Getting Over Yourself

February 18, 2014

Charlie White stays in the moment and gets the Gold!


If you’ve been following the Olympics, perhaps you’ve seen clips of Charlie White and Meryl Davis from early on in their skating careers. One shows Charlie just outside his hockey game with an reporter asking him which he liked best–ice skating performance or hockey? His answer is classic: whichever one he was doing at the time. I’d imagine that Meryl and Charlie both were totally in the moment on that Gold medal performance.

Someone once asked the pianist Vladimir Horowitz what was the most important thing his father-in-law, the conductor Arturo Toscani, ever did. His answer was, “Whatever he was doing at the moment, whether he was conducting a symphony or peeling an orange.”

These athletes are conditioned, prepared, strong, and it often comes down to their focus. One of the men skaters fluffed a jump that came right before a total change in tempo and attitude in the music. I think it’s quite possible he let himself anticipate what was coming and didn’t stay with the jump he was making.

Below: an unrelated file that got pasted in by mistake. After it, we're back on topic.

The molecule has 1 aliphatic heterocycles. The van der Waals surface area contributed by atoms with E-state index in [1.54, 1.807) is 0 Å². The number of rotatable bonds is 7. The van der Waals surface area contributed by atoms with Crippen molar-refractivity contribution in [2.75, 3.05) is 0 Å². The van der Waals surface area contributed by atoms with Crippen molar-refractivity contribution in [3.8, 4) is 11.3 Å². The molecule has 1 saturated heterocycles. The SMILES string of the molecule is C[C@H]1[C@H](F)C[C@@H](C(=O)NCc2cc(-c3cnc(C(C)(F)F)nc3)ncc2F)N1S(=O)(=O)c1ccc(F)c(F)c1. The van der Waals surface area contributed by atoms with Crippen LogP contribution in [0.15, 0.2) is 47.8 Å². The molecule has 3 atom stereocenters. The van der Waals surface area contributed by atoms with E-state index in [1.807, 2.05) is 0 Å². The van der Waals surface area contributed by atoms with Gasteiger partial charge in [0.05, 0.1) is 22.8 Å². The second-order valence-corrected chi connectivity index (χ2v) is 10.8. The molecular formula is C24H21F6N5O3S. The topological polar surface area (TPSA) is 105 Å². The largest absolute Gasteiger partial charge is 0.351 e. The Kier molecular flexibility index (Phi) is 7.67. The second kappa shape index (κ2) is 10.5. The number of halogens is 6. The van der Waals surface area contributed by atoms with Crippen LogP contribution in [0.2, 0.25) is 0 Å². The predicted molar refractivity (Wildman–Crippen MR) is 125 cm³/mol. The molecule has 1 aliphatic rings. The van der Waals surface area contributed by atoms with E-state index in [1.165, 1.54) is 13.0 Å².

You have the power to stay in the moment when you’re speaking, and the outcome will be much like it is for the athletes in terms of your accomplishing your goal. You have more chances to fix problems that come up by your losing your focus, and you may go on to win the “gold,” but you’re better off to keep working on not being distracted by who’s in the audience, or what could happen to your job, or whether or not you’re going to remember some piece of information.

You will do your best–and probably shine–if you stay with how your message benefits your listeners. Stay in the moment.

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